On July 23, New Jersey Governor Chris Christie signed into law a bill which amends the state's solar energy incentive program in an effort to increase the demand for solar renewable energy credits (SRECs), stabilize the market for SRECs, which has seen a substantial decline in price over the last year, and support the development of solar projects within the state.

The primary features of the law include an increase in the solar renewable portfolio standard (SRPS) in the near term to accelerate utilities' purchase of SRECs and reduce the current oversupply, and an extension of the "shelf-life" of SRECs for up to 5 years, from 3, permitting developers more flexibility to sell SRECs into the market at advantageous times. To prevent an over-supply of RECs and protect ratepayers, the law also calls for the Board of Public Utilities (BPU) to establish an approval process for large non-net metered projects to qualify for SRECs, changes the SRPS from a fixed megawatt requirement to a variable percentage reflective of the demand for energy, and significantly reduces in the penalties for failure to comply with the SRPS to effect a lower ceiling price on SRECs.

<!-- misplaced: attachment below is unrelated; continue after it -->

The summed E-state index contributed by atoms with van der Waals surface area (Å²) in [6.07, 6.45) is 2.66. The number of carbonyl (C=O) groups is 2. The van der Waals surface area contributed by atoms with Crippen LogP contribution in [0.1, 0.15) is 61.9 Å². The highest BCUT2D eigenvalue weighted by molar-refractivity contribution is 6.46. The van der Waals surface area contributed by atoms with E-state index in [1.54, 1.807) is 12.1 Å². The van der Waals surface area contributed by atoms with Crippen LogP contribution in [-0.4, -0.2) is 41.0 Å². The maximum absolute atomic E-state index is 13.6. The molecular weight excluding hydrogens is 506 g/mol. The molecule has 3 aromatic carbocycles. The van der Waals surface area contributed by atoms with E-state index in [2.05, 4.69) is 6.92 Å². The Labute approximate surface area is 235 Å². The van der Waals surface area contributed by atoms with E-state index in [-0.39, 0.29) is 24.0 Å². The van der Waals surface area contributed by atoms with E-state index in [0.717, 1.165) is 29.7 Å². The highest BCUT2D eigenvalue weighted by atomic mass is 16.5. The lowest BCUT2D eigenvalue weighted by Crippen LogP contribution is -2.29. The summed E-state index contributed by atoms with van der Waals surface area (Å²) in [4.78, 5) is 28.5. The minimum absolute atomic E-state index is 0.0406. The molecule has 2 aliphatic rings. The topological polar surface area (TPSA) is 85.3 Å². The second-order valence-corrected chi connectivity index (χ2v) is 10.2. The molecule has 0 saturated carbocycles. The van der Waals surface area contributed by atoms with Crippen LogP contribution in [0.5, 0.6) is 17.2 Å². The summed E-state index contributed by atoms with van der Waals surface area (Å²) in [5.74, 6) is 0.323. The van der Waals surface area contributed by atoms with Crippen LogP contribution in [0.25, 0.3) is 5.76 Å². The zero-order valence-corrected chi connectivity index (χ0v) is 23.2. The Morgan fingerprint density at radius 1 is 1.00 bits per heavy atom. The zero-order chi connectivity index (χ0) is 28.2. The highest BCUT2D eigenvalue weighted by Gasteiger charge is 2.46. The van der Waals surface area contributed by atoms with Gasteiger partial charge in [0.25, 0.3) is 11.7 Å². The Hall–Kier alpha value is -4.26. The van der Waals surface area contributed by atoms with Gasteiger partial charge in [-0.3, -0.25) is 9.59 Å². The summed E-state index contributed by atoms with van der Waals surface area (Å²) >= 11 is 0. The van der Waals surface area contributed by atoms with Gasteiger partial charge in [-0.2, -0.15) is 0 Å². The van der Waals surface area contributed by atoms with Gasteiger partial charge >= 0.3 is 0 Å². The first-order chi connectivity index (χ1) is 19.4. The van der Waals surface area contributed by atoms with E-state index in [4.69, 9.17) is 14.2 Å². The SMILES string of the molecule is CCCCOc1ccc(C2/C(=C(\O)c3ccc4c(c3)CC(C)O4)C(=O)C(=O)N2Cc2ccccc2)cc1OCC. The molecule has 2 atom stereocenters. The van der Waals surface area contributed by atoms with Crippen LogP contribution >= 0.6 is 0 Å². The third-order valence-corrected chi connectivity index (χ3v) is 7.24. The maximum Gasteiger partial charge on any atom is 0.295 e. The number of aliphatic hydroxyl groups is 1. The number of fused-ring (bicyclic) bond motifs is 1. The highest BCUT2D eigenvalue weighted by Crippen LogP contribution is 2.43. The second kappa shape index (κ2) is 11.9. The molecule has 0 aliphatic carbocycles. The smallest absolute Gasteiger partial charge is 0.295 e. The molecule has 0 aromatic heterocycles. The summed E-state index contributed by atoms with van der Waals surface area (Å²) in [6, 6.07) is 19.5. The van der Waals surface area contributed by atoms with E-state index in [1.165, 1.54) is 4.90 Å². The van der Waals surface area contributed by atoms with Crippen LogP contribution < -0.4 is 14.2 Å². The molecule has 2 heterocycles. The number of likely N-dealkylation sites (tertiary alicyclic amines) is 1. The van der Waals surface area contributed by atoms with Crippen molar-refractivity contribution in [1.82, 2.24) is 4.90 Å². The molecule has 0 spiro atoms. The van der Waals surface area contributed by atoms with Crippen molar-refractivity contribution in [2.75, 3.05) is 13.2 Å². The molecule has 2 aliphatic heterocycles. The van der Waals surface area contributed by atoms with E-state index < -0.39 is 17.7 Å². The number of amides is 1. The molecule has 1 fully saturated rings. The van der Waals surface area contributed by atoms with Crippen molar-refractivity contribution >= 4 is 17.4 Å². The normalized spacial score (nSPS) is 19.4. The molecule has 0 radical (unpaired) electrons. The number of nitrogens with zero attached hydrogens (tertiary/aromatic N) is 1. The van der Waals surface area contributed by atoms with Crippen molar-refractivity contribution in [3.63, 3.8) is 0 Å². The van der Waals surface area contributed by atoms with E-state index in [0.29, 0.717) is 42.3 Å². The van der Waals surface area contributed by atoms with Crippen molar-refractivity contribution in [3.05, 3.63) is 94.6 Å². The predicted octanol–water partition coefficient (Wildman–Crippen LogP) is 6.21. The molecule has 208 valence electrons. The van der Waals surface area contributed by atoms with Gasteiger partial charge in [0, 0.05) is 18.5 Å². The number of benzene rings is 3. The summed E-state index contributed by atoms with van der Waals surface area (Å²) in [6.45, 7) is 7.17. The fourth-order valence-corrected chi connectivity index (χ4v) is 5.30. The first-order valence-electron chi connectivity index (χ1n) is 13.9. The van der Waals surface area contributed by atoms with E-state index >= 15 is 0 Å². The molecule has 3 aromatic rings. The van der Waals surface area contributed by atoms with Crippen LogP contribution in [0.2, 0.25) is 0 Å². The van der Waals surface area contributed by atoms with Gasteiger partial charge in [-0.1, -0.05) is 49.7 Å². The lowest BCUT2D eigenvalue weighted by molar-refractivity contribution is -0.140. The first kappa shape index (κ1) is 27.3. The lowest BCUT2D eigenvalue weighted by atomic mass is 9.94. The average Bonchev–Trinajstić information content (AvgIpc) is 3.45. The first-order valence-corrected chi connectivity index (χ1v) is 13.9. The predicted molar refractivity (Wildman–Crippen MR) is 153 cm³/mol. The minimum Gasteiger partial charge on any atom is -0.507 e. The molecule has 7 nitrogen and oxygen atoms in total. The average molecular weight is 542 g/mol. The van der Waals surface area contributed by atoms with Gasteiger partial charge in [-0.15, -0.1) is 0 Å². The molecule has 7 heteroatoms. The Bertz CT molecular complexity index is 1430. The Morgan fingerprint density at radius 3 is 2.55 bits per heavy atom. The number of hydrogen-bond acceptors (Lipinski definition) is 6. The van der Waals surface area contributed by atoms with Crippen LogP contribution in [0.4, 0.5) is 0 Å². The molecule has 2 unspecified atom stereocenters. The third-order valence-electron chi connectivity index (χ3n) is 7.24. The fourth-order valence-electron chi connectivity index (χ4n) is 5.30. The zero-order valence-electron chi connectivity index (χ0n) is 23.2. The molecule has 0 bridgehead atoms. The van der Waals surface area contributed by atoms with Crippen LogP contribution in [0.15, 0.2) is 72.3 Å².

In addition, the New Jersey law provides certain incentives for brownfield development, such as an exemption from the BPU approval process, authorizes certain public entities to aggregate net metering to permit such entities to offset electricity costs at non-connected buildings, and clarifies that large net metered systems can connect to higher voltage lines to create more space for all systems on the distribution system.

According to the trade group Mid-Atlantic Solar Energy Industries Association, construction activity in New Jersey’s solar sector could increase 30% over the next two years on account of the new law. However, some remain concerned that the program may not yield sufficiently consistent and attractive prices to draw banks and financiers after a similar SREC initiative enacted in Massachusetts at the end of 2010 has so far met with skepticism from banks. Until the financial players are satisfied, the benefit of this law will be realized by very small-scale projects.